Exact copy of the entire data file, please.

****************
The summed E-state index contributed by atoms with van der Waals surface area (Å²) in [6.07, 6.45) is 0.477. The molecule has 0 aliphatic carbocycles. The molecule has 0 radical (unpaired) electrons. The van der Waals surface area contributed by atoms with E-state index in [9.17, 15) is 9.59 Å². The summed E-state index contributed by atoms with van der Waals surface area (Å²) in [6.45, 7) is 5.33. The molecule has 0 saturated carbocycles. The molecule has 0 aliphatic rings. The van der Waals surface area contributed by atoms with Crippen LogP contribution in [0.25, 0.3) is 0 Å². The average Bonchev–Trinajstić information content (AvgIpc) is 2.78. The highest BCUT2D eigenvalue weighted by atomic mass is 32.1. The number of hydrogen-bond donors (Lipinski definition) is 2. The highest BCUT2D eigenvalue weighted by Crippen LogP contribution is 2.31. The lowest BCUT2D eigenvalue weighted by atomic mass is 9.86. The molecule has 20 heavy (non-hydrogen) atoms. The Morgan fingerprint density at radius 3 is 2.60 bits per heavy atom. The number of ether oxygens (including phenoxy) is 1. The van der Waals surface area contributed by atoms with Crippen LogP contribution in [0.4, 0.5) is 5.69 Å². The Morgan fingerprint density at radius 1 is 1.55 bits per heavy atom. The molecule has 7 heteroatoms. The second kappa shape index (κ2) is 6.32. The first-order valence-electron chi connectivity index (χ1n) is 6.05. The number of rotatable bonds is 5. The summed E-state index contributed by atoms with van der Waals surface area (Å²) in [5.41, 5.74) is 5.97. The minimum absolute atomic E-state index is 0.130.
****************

The summed E-state index contributed by atoms with van der Waals surface area (Å²) in [6.07, 6.45) is 0.477. The molecule has 0 aliphatic carbocycles. The molecule has 0 radical (unpaired) electrons. The van der Waals surface area contributed by atoms with E-state index in [9.17, 15) is 9.59 Å². The summed E-state index contributed by atoms with van der Waals surface area (Å²) in [6.45, 7) is 5.33. The molecule has 0 saturated carbocycles. The molecule has 0 aliphatic rings. The van der Waals surface area contributed by atoms with Crippen LogP contribution in [0.25, 0.3) is 0 Å². The average Bonchev–Trinajstić information content (AvgIpc) is 2.78. The highest BCUT2D eigenvalue weighted by atomic mass is 32.1. The number of hydrogen-bond donors (Lipinski definition) is 2. The highest BCUT2D eigenvalue weighted by Crippen LogP contribution is 2.31. The lowest BCUT2D eigenvalue weighted by atomic mass is 9.86. The molecule has 20 heavy (non-hydrogen) atoms. The Morgan fingerprint density at radius 3 is 2.60 bits per heavy atom. The number of ether oxygens (including phenoxy) is 1. The van der Waals surface area contributed by atoms with Crippen LogP contribution in [0.4, 0.5) is 5.69 Å². The Morgan fingerprint density at radius 1 is 1.55 bits per heavy atom. The molecule has 7 heteroatoms. The second kappa shape index (κ2) is 6.32. The first-order valence-electron chi connectivity index (χ1n) is 6.05. The number of rotatable bonds is 5. The summed E-state index contributed by atoms with van der Waals surface area (Å²) in [5.41, 5.74) is 5.97. The minimum absolute atomic E-state index is 0.130.